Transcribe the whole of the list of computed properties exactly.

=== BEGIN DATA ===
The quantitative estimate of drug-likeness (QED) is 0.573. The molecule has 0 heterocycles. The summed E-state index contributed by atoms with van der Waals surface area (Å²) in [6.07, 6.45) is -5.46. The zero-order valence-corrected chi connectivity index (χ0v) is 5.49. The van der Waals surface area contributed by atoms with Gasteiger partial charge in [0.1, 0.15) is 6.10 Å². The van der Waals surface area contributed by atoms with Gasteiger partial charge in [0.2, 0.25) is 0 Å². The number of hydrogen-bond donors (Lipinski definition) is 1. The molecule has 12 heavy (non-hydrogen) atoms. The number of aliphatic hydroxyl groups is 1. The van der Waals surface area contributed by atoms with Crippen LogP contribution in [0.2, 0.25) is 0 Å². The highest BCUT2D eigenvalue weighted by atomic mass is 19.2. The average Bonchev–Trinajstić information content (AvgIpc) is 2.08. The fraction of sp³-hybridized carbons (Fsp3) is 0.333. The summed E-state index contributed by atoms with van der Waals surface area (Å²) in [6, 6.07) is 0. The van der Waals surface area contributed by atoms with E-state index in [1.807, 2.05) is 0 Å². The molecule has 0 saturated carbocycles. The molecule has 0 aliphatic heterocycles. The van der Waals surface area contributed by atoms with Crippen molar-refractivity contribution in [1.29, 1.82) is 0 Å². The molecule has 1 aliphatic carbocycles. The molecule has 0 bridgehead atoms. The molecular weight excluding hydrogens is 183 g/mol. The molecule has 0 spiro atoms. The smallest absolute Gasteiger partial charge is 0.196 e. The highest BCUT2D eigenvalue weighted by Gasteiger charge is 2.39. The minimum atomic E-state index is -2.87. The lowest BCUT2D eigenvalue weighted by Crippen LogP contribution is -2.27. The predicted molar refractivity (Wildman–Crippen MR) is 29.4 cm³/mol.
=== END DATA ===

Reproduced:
The quantitative estimate of drug-likeness (QED) is 0.573. The molecule has 0 heterocycles. The summed E-state index contributed by atoms with van der Waals surface area (Å²) in [6.07, 6.45) is -5.46. The zero-order valence-corrected chi connectivity index (χ0v) is 5.49. The van der Waals surface area contributed by atoms with Gasteiger partial charge in [0.1, 0.15) is 6.10 Å². The van der Waals surface area contributed by atoms with Gasteiger partial charge in [0.2, 0.25) is 0 Å². The number of hydrogen-bond donors (Lipinski definition) is 1. The molecule has 12 heavy (non-hydrogen) atoms. The number of aliphatic hydroxyl groups is 1. The van der Waals surface area contributed by atoms with Crippen LogP contribution in [0.2, 0.25) is 0 Å². The highest BCUT2D eigenvalue weighted by atomic mass is 19.2. The average Bonchev–Trinajstić information content (AvgIpc) is 2.08. The fraction of sp³-hybridized carbons (Fsp3) is 0.333. The summed E-state index contributed by atoms with van der Waals surface area (Å²) in [6, 6.07) is 0. The van der Waals surface area contributed by atoms with E-state index in [1.807, 2.05) is 0 Å². The molecule has 0 saturated carbocycles. The molecule has 0 aliphatic heterocycles. The van der Waals surface area contributed by atoms with Crippen molar-refractivity contribution in [1.29, 1.82) is 0 Å². The molecule has 1 aliphatic carbocycles. The molecule has 0 bridgehead atoms. The molecular weight excluding hydrogens is 183 g/mol. The molecule has 0 spiro atoms. The smallest absolute Gasteiger partial charge is 0.196 e. The highest BCUT2D eigenvalue weighted by Gasteiger charge is 2.39. The minimum atomic E-state index is -2.87. The lowest BCUT2D eigenvalue weighted by Crippen LogP contribution is -2.27. The predicted molar refractivity (Wildman–Crippen MR) is 29.4 cm³/mol.